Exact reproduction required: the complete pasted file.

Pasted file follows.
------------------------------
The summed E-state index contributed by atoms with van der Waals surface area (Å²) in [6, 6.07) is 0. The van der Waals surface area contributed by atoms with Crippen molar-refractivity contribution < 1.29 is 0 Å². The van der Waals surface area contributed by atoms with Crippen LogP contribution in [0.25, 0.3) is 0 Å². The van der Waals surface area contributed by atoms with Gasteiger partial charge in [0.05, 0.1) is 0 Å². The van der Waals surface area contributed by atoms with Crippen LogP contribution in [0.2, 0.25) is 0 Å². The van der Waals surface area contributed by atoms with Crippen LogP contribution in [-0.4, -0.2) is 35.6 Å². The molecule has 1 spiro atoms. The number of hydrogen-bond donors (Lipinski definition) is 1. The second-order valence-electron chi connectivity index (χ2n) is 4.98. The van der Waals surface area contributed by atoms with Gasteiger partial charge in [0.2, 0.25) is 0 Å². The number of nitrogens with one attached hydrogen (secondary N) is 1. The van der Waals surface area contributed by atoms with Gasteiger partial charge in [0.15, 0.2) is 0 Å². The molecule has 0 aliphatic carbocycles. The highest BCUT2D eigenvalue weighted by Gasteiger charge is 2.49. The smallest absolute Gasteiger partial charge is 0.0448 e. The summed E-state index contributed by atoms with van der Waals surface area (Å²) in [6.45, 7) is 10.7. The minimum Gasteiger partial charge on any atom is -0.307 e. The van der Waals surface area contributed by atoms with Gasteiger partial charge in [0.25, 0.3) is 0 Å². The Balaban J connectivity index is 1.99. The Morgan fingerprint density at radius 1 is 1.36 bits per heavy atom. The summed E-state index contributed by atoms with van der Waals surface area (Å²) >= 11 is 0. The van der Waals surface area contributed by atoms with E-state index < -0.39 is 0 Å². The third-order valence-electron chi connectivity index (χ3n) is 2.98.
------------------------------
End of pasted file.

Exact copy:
The summed E-state index contributed by atoms with van der Waals surface area (Å²) in [6, 6.07) is 0. The van der Waals surface area contributed by atoms with Crippen molar-refractivity contribution < 1.29 is 0 Å². The van der Waals surface area contributed by atoms with Crippen LogP contribution in [0.25, 0.3) is 0 Å². The van der Waals surface area contributed by atoms with Gasteiger partial charge in [0.05, 0.1) is 0 Å². The van der Waals surface area contributed by atoms with Crippen LogP contribution in [0.2, 0.25) is 0 Å². The van der Waals surface area contributed by atoms with Crippen LogP contribution in [-0.4, -0.2) is 35.6 Å². The molecule has 1 spiro atoms. The number of hydrogen-bond donors (Lipinski definition) is 1. The second-order valence-electron chi connectivity index (χ2n) is 4.98. The van der Waals surface area contributed by atoms with Gasteiger partial charge in [0.2, 0.25) is 0 Å². The number of nitrogens with one attached hydrogen (secondary N) is 1. The van der Waals surface area contributed by atoms with Gasteiger partial charge in [0.15, 0.2) is 0 Å². The molecule has 0 aliphatic carbocycles. The highest BCUT2D eigenvalue weighted by Gasteiger charge is 2.49. The smallest absolute Gasteiger partial charge is 0.0448 e. The summed E-state index contributed by atoms with van der Waals surface area (Å²) in [6.45, 7) is 10.7. The minimum Gasteiger partial charge on any atom is -0.307 e. The van der Waals surface area contributed by atoms with Gasteiger partial charge in [0.25, 0.3) is 0 Å². The Balaban J connectivity index is 1.99. The Morgan fingerprint density at radius 1 is 1.36 bits per heavy atom. The summed E-state index contributed by atoms with van der Waals surface area (Å²) >= 11 is 0. The van der Waals surface area contributed by atoms with E-state index < -0.39 is 0 Å². The third-order valence-electron chi connectivity index (χ3n) is 2.98.